Pipeline Hydro Test Pressure Determination

By Ramesh Singh, MS, I Eng, MWeld I, Gulf Interstate Engineering, Houston | October 2009 Vol. 236 No. 10

Hydrostatic testing has long been used to determine and verify pipeline integrity. Several types of information can be obtained through this verification process.

However, it is essential to identify the limits of the test process and obtainable results. There are several types of flaws that can be detected by hydrostatic testing, such as:

  • Existing flaws in the material,
  • Stress Corrosion Cracking (SCC) and actual mechanical properties of the pipe,
  • Active corrosion cells, and
  • Localized hard spots that may cause failure in the presence of hydrogen.

There are some other flaws that cannot be detected by hydrostatic testing. For example, the sub-critical material flaws cannot be detected by hydro testing, but the test has profound impact on the post test behavior of these flaws.

Given that the test will play a significant role in the nondestructive evaluation of pipeline, it is important to determine the correct test pressure and then utilize that test pressure judiciously, to get the desired results.

When a pipeline is designed to operate at a certain maximum operating pressure (MOP), it must be tested to ensure that it is structurally sound and can withstand the internal pressure before being put into service. Generally, gas pipelines are hydrotested by filling the test section of pipe with water and pumping the pressure up to a value that is higher than maximum allowable operating pressure (MAOP) and holding the pressure for a period of four to eight hours.

ASME B 31.8 specifies the test pressure factors for pipelines operating at hoop stress of ≥ 30% of SMYS. This code also limits the maximum hoop stress permitted during tests for various class locations if the test medium is air or gas. There are different factors associated with different pipeline class and division locations. For example, the hydrotest pressure for a class 3 or 4 location is 1.4 times the MOP. The magnitude of test pressure for class 1 division 1 gas pipeline transportation is usually limited to 125% of the design pressure, if the design pressure is known. The allowed stress in the pipe material is limited to 72% of SMYS. In some cases it is extended to 80% of SMYS. The position of Pipeline and Hazardous Material Safety Administration (PHMSA) is similar. Thus, a pipeline designed to operate continuously at 1,000 psig will be hydrostatically tested to a minimum pressure of 1,250 psig.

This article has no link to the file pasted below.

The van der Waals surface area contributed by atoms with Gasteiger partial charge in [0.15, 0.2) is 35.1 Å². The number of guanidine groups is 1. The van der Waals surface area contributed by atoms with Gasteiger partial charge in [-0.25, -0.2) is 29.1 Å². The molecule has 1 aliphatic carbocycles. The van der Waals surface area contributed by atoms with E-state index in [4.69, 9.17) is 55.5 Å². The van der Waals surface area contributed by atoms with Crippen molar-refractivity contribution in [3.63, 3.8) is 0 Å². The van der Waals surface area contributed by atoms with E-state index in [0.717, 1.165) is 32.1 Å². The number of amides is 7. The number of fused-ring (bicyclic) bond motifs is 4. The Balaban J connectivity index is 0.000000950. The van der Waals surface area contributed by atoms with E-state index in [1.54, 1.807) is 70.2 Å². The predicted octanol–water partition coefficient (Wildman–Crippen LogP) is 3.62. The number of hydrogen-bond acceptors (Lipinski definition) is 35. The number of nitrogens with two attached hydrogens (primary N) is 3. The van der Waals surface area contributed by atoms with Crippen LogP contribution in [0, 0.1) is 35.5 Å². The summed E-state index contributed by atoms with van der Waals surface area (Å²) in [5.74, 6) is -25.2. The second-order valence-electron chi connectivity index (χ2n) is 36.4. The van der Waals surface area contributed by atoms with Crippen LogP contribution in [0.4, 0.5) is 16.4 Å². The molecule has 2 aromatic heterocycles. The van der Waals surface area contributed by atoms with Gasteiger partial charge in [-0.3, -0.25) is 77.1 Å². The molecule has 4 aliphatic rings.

Based on the above information, let us consider API 5L X70 pipeline of 32-inch NPS, that has a 0.500-inch wall thickness. Using a temperature de-rating factor of 1.00, we calculate the MOP of this pipeline from following:

P= {2x t x SMYS x1x factor (class1) x 1} / D (ASME B 31.8 Section, 841.11)

Substituting the values:

P= 2x 0.5 x 70,000 x1 x0.72 x1/32 = 1,575 psig

For the same pipeline, if designed to a factor of 0.8, the MOP will be computed to be 1750 psig.